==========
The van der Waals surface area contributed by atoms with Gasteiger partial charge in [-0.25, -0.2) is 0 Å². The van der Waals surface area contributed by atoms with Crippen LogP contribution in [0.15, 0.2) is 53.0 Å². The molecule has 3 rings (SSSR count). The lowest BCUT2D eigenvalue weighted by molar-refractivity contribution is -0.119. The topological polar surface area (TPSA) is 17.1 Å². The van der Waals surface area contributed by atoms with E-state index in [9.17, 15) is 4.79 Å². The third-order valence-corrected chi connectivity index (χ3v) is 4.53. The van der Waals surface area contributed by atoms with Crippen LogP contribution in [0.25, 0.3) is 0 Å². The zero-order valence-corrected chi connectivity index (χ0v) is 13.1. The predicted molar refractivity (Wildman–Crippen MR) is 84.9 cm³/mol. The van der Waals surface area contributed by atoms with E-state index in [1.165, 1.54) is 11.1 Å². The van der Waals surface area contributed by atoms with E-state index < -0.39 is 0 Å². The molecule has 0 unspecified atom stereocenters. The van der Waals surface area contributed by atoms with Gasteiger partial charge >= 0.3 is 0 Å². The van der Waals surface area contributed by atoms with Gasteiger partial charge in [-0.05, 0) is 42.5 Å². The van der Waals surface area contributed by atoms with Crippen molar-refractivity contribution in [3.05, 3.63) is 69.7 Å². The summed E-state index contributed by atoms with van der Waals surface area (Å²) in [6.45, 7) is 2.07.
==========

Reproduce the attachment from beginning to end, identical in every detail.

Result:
The van der Waals surface area contributed by atoms with Gasteiger partial charge in [-0.25, -0.2) is 0 Å². The van der Waals surface area contributed by atoms with Crippen LogP contribution in [0.15, 0.2) is 53.0 Å². The molecule has 3 rings (SSSR count). The lowest BCUT2D eigenvalue weighted by molar-refractivity contribution is -0.119. The topological polar surface area (TPSA) is 17.1 Å². The van der Waals surface area contributed by atoms with E-state index in [9.17, 15) is 4.79 Å². The third-order valence-corrected chi connectivity index (χ3v) is 4.53. The van der Waals surface area contributed by atoms with Crippen LogP contribution in [0.25, 0.3) is 0 Å². The zero-order valence-corrected chi connectivity index (χ0v) is 13.1. The predicted molar refractivity (Wildman–Crippen MR) is 84.9 cm³/mol. The van der Waals surface area contributed by atoms with E-state index in [1.165, 1.54) is 11.1 Å². The van der Waals surface area contributed by atoms with E-state index < -0.39 is 0 Å². The molecule has 0 unspecified atom stereocenters. The van der Waals surface area contributed by atoms with Gasteiger partial charge >= 0.3 is 0 Å². The van der Waals surface area contributed by atoms with Gasteiger partial charge in [-0.05, 0) is 42.5 Å². The van der Waals surface area contributed by atoms with Crippen molar-refractivity contribution in [3.05, 3.63) is 69.7 Å². The summed E-state index contributed by atoms with van der Waals surface area (Å²) in [6.45, 7) is 2.07.